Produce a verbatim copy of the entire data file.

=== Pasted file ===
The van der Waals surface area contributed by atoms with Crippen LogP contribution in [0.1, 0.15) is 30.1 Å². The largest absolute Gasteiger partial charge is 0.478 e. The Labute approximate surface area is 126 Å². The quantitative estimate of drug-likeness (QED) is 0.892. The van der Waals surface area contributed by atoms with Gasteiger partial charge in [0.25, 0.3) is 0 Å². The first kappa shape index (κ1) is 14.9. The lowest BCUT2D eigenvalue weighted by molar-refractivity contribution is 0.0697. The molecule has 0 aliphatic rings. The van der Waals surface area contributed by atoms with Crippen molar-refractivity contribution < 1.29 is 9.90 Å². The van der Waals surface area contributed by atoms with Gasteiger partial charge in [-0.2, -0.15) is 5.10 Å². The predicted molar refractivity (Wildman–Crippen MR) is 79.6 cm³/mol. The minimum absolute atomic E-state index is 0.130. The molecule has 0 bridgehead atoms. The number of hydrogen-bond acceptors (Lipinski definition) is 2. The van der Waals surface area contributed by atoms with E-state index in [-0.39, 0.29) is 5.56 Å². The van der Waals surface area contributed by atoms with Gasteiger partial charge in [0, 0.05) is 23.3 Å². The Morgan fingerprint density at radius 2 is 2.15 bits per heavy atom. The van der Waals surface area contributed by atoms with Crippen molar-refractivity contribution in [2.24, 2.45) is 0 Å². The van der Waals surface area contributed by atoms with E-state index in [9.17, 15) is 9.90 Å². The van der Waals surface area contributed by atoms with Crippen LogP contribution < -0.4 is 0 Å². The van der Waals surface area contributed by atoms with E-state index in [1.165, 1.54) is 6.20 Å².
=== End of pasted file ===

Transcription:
The van der Waals surface area contributed by atoms with Crippen LogP contribution in [0.1, 0.15) is 30.1 Å². The largest absolute Gasteiger partial charge is 0.478 e. The Labute approximate surface area is 126 Å². The quantitative estimate of drug-likeness (QED) is 0.892. The van der Waals surface area contributed by atoms with Gasteiger partial charge in [0.25, 0.3) is 0 Å². The first kappa shape index (κ1) is 14.9. The lowest BCUT2D eigenvalue weighted by molar-refractivity contribution is 0.0697. The molecule has 0 aliphatic rings. The van der Waals surface area contributed by atoms with Crippen molar-refractivity contribution < 1.29 is 9.90 Å². The van der Waals surface area contributed by atoms with Gasteiger partial charge in [-0.2, -0.15) is 5.10 Å². The predicted molar refractivity (Wildman–Crippen MR) is 79.6 cm³/mol. The minimum absolute atomic E-state index is 0.130. The molecule has 0 bridgehead atoms. The number of hydrogen-bond acceptors (Lipinski definition) is 2. The van der Waals surface area contributed by atoms with E-state index in [-0.39, 0.29) is 5.56 Å². The van der Waals surface area contributed by atoms with Gasteiger partial charge in [0, 0.05) is 23.3 Å². The Morgan fingerprint density at radius 2 is 2.15 bits per heavy atom. The van der Waals surface area contributed by atoms with Crippen molar-refractivity contribution in [2.24, 2.45) is 0 Å². The van der Waals surface area contributed by atoms with E-state index in [9.17, 15) is 9.90 Å². The van der Waals surface area contributed by atoms with Crippen LogP contribution < -0.4 is 0 Å². The van der Waals surface area contributed by atoms with E-state index in [1.165, 1.54) is 6.20 Å².